George A. Richardson began working as a messenger for the McCartney National Bank of Green Bay at the age of fourteen in 1891. He worked his way up the ladder to cashier and was made president of the bank in January 1931 succeeding his brother-in-law J.H. Tayler. On May 21, 1931, Richardson arrived at the bank in the morning and met briefly with Tayler, cashier T.G. Bailey and assistant cashier Bernard Olejniczak. He retrieved a pistol from the cashier’s cage, walked into the bathroom and shot himself — precipitating the beginning of the end of the bank.
The McCartney Exchange Bank was founded as a state bank in 1882 by David McCartney in Fort Howard, Wisconsin (presently the west side of Green Bay). It was incorporated as a national bank in 1892 as the McCartney National Bank of Fort Howard receiving charter number 4783. Three years later when the borough of Fort Howard was married to the city of Green Bay the bank changed its name. McCartney was lured to Wisconsin from Ohio by the lumber industry and operated two saw mills near Green Bay before investing in pine lands in Georgia.
Tayler succeeded McCartney as the bank president in 1892. The bank prospered in the early part of the twentieth century under his direction. It was key to financing much of the development on the near west side of the Fox River. Among the banks largest customers were the Larsen Company canning operation and the Green Bay Sugar Company. Tayler served on the board of directors of these two companies as well as two state banks located in New Franken and Wrightstown, Wisconsin. This incestuous business and banking relationship would be a contributing factor in the bank’s demise.
The Fox River Valley area of Wisconsin weathered the Great Depression better than most parts of the country. The paper and tissue mills that lined the river remained viable although production decreased. The same could not be said for the local agricultural industries. Falling farm prices in the mid-to-late 1920s were caused by an overabundance of crops. The stock market crash of 1929 and the ensuing economic depression reduced the demand for agricultural products.
Tayler and Richardson were heavily invested in agricultural businesses in Northeast Wisconsin using their positions with the McCartney National Bank to finance the ventures. As the agricultural economy ground to a slow crawl, their house of cards began to unravel. Tayler and Richardson had borrowed heavily from the bank.
As news of Richardson’s suicide began to spread, panic descended on the financial institutions in Green Bay. By the end of the day $25,000.00 in deposits had been withdrawn from the bank. At a special shareholders meeting held that evening it was decided not to open the next day. In order to try to quell the fear in the community, J. H. Tayler announced that Richardson’s books had been examined and everything was found to be in order. Tayler’s announcement regarding the state of the accounts was technically correct, but he failed to disclose that the books only balanced because of notes owed to the bank by he and Richardson and other investors.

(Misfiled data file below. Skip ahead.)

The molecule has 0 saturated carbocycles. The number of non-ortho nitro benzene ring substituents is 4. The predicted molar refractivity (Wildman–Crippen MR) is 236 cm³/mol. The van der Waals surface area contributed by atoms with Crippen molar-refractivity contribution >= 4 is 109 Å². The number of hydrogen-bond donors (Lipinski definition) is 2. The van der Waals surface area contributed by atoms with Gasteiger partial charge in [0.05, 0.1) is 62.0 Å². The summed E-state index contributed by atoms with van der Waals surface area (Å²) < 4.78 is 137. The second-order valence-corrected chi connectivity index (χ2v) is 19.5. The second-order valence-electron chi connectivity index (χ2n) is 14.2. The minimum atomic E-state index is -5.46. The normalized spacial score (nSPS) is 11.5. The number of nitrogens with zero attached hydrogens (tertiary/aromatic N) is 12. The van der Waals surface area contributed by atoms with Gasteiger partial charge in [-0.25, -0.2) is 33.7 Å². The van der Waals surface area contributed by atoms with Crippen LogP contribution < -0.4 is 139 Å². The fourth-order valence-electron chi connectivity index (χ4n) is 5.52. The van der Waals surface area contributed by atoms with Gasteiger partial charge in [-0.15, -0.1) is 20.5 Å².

An uneasy calm settled over Green Bay for the next week. The operation of the McCartney National Bank was placed in the hands of a receiver. The crisis flared back up on June 2, 1931 when the Brown County State Bank closed its doors for examination and it was revealed that that institution was heavily intertwined with the McCartney National Bank. Pandemonium ensued as worried depositors streamed into the other Green Bay banks that morning.
John Rose, president of the Kellogg-Citizens National Bank, and other local leaders tried to soothe the mob. In a very public exhibition, Rose had prominent men enter the banks and ostentatiously make large deposits. The Kellogg-Citizens National Bank remained open after hours to allow depositors to make withdrawals – a sign that was intended to inspire confidence in the bank’s stability. A half million dollars in cash was trucked in from banks in Milwaukee and Chicago and when the Green Bay banks opened on June 3, it was displayed in large bundles on their counters. Sanity returned and the crisis was averted.
But things would not go so well for the principals of the McCartney National Bank. C. C. Phelps, Tayler and Richardson’s brother-in-law and an investor in the bank and several of Tayler’s other businesses committed suicide as did Austin Larsen, president of the Larsen Canning Company, due to financial losses brought on by the collapse of the bank.
J. H. Tayler was arrested for embezzlement in September 1931 and filed bankruptcy in December of that year. He was essentially kiting checks among six different banks. He defended his actions as being acceptable banking practice. He was convicted in December 1932, the trial having been delayed due to poor health — despite this he managed to live another 28 years and passed away in 1959 at 100!
Things went better for the bank’s depositors. The receiver sold off the bank’s assets and called in a 100% assessment against the stockholders. It took several years but the depositors received most of their money back in a series of liquidating distributions. The Kellogg-Citizens National Bank took over the redemption of the still circulating National Bank Notes issued by the bank.